The typical way smart home device manufactures deal with this is to move all the control logic and configuration data back into the cloud, but we want to keep the air purifier as autonomous as possible.
Fortunately, we have a standard called WebRTC that allows for peer-to-peer data connections. It’s what is used in many video chat apps today.
I’m not going to get into the details of the sequence diagram for how this works. The important detail is that it allows for 2 parties on separate, private networks to establish a peer-to-peer connection with only a cloud assist to get it started.
The air purifier company hosts a website for this cloud assist. My smart air purifier connects to this website and shows me another link on its screen that I can go to on my phone. I bookmark it or save it to my home screen.
When I go to this website on my phone, the website facilitates a peer-to-peer connection to my smart home air purifier using WebRTC. The air purifier then serves its progressive Web app and data to my phone just like it would if I were at home on my local network. The cloud server does nothing else. The app on my phone and the air purifier are talking directly to each other once initially connected.
But now, what if I want to get a notification when the air filter needs changing? No problem! The smart air purifier is serving a progressive Web app, which can use the Web Push API to send notifications, just like a cloud-hosted and native mobile app would.
But now, what if the smart air purifier company wanted to use machine learning to detect when mold is more likely to grow due to high humidity and preemptively filter the air more before the mold can start to grow and become a problem?
The company could use something like TensorFlow.js to run machine learning models directly on the smart air purifier itself.
Again, we’ll use a cloud assist to get the current weather forecast data from some API provider and mash it up with the air purifier’s own sensors and run that machine learning model to predict and protect against mold.
Superface is a neat product that allows you to do a single API integration and flip between providers as desired, enabling federation even when the providers refuse to agree to a common protocol.
Ok, but now the air purifier marketing folks want to know more about how customers use the smart air purifier out in the real world. Is there any way we can get telemetry data without invading people’s privacy? Yes, there is.
Some smart researchers at Stanford University came up with Prio, a privacy-preserving system for the collection of aggregate statistics.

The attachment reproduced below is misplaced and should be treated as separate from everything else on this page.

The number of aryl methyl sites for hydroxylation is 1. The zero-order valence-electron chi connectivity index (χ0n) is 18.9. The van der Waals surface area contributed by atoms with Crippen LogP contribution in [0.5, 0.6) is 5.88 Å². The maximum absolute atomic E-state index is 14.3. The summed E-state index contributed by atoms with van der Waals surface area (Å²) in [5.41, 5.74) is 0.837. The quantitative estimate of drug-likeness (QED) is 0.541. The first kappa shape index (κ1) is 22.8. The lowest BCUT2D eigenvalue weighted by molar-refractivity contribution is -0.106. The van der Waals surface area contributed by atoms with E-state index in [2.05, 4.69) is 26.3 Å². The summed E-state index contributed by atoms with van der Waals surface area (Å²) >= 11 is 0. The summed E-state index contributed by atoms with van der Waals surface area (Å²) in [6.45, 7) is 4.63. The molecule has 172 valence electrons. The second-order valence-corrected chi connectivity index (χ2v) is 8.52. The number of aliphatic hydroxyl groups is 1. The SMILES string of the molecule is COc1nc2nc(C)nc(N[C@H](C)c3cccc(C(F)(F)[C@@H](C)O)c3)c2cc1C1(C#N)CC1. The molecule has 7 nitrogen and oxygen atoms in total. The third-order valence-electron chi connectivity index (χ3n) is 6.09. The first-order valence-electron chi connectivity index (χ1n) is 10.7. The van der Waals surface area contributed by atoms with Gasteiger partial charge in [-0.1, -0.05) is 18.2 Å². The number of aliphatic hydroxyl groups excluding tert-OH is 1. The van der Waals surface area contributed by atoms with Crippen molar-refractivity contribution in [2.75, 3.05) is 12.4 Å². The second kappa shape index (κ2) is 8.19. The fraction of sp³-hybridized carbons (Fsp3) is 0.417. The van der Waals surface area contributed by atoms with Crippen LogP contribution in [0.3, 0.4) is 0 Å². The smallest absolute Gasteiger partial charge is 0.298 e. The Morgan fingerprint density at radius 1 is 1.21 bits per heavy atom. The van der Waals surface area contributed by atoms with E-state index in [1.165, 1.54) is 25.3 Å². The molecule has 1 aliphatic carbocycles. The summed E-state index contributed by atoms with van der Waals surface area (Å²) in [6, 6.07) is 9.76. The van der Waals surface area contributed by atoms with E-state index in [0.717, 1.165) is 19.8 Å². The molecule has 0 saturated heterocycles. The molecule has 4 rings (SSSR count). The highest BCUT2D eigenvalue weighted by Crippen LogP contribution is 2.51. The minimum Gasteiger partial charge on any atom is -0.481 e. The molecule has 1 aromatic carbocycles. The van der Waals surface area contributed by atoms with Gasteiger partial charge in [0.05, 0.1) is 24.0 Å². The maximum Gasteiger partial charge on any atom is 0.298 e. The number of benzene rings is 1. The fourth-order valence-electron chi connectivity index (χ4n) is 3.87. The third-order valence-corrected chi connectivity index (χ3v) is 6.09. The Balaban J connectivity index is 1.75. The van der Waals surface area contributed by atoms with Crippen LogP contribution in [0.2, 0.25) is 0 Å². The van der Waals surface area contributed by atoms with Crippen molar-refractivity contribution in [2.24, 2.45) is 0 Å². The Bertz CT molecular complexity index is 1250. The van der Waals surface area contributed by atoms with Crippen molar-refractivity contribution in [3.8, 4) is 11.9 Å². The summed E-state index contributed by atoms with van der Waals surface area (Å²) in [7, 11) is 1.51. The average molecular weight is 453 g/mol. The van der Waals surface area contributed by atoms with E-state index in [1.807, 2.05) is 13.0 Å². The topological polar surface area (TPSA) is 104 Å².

Mozilla has been using in Firefox since 2018. (source) It enables learning about how users use the product without being able to identify individual users, so their privacy is protected.
Of course, the air filter does ask for permission to participate in aggregated statistic collection first. I agree because I know that products get better with data-informed decisions.
We now have a rearchitected smart home air purifier that:
Uses locally executed software to serve a progressive Web app, store configuration data, and run local machine learning models.
Is autonomous, operating without the cloud when on a private home network, minimally without cloud on the public Internet, and only using weather APIs for real time data it otherwise couldn't have itself
Benefits from federation. It can choose amongst a variety of weather data API providers for advanced functionality. It’s not locked into a single vendor.
I know it’s a simplified example. A real world use case would need to account for the device being put directly on the public Internet for some reason, use on routers without Wi-Fi Protected Setup, multiple smart air purifiers on the same network, and defensively securing the device. My hope is that you got an idea of how to start applying the leaf computing architecture.
By creating software that is locally executed, autonomous, and federated, we get products that are more secure, more resilient, and not at risk of becoming e-waste prematurely.
The leaf computing architecture benefits the user while reducing security risk liability and operational costs for the manufacturer. What’s great for the environment is also great for the wallet because you aren’t paying for as many server resources.
I hope you join me in creating technology products with these ideas. The future will be bright and sunny when it’s a lot less cloudy.
More information can be found at LeafComputing.net.